Piraeus port needs investment and reform to keep up with rivals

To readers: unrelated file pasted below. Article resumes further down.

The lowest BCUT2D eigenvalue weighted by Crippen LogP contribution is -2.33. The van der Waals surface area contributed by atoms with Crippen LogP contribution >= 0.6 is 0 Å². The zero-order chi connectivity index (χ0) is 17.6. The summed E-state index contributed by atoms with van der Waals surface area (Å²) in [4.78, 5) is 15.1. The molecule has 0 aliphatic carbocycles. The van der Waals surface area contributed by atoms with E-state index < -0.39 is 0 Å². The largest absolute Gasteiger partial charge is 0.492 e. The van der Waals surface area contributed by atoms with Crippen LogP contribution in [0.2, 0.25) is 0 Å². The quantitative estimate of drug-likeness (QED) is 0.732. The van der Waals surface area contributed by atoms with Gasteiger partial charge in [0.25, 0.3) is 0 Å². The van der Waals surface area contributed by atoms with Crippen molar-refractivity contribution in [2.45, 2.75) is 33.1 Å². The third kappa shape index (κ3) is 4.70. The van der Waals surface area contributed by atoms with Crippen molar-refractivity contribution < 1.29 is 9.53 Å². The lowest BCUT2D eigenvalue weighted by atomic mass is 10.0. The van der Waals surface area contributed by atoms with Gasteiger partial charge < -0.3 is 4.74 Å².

The port of Piraeus shows 30 percent less productivity than the Mediterranean port average, lagging in competitiveness ahead of the expected fourfold rise of container traffic in the broader region within the next decade. Port users believe that this lag is due to past mistaken policies that have hampered the investment required, while the steps needed for the modernization of the existing legal framework are not being taken. Today the port of Piraeus operates at its limit, at 1.5-1.6 million teu (20-foot equivalent units), when other ports have seen their traffic increase by 15-20 percent since they have invested in new infrastructure and responded to the rise in demand. In contrast, in Piraeus, the extension of Dock I, one of the most important projects set to start in 2002, was criminally delayed by three whole years. This has taken Piraeus from the 53rd (in 2003) to the 63rd spot (in 2005) on the global list of container handling. The new management of Piraeus Port Authority (OLP) in cooperation with the Merchant Marine Ministry is trying to create the right economic and political environment to attract foreign investment, which, along with public funds, will modernize the port. «The improvement in productivity and the reorganization of the port are the state’s main objectives,» says OLP CEO Nikos Anastassopoulos. «The state is promoting a series of investments to assist in the development of Piraeus port as well as its transformation into a major Mediterranean transit center with high competitiveness and multiple benefits for the national economy,» he adds. The port of Piraeus, according to scientific studies, lags behind its competitors in productivity, which is about four times less than that of Algeciras in Spain and 30 percent lower than the Mediterranean average. This is due to the stacking system used in Piraeus and the port’s limited space. «Piraeus must improve its mechanical infrastructure and change its stacking system or extend its docks; both these alternatives are costly and must be completed within five years to keep up with rivals. Otherwise Piraeus risks being left behind,» argues Anastassopoulos. The port also lags behind its Mediterranean rivals in its loading productivity rate by about 30 percent. This stretches the time required to serve vessels, hampering the development of Piraeus as a transit center. Piraeus’s location means it could become much more than just the country’s trade gate, believes Anastassopoulos. «The expected rise in the significance of Greek sea routes, and mainly the Aegean, means Piraeus requires some initiatives so as not to remain a mere transit center in southern Europe. Piraeus must adapt to the constantly changing conditions (financial and technological) and the international standards of productivity and service to users,» he suggests, adding that «the existing organizational and operating framework creates problems and delays which make adjustment to the new conditions impossible.» Competition is raging in the eastern Mediterranean, with rival ports increasing their market shares. Most have conceded their container terminals to global port operators, gaining access to capital, an upgrade of infrastructure, increased flow of traffic and therefore high profits. «The need to increase productivity, realize investments immediately and proceed with an organizational and operational reform is closely associated with the strategic aim of turning Piraeus into an international transit center in southeast Europe. Any further delay will jeopardize its development and diminish its international role,» warns the OLP head. «The state and the OLP administration are proposing a realistic five-year investment and development program. Unions and staff have reacted to that, but offer no alternative development model. Everyone will be judged in the future but then the opportunity will have been missed and the allocation of blame will have only historic value,» deplores Anastassopoulos. Obsolete system The organization’s obligation to adapt to the state’s procurement regulations and existing organizational structures lessen the port’s ability to follow global developments, and mainly to respond in time to structural and seasonal shifts in demand. «Peaks in demand, such as the increase last summer with the war in Lebanon, could not be served through the leasing of machinery or hiring of temporary staff. This leads to permanent solutions which raise operational costs,» Anastassopoulos explains. Furthermore, the existing mechanical equipment is obsolete and insufficient, with more than half of it being at least 15 years old. Problems exist in the stacking system, too: Piraeus and Italy’s Gioia Tauro are the only ports in the Mediterranean’s top 10 still using the Straddle carriers system, when all rivals have switched to RMG and RTG.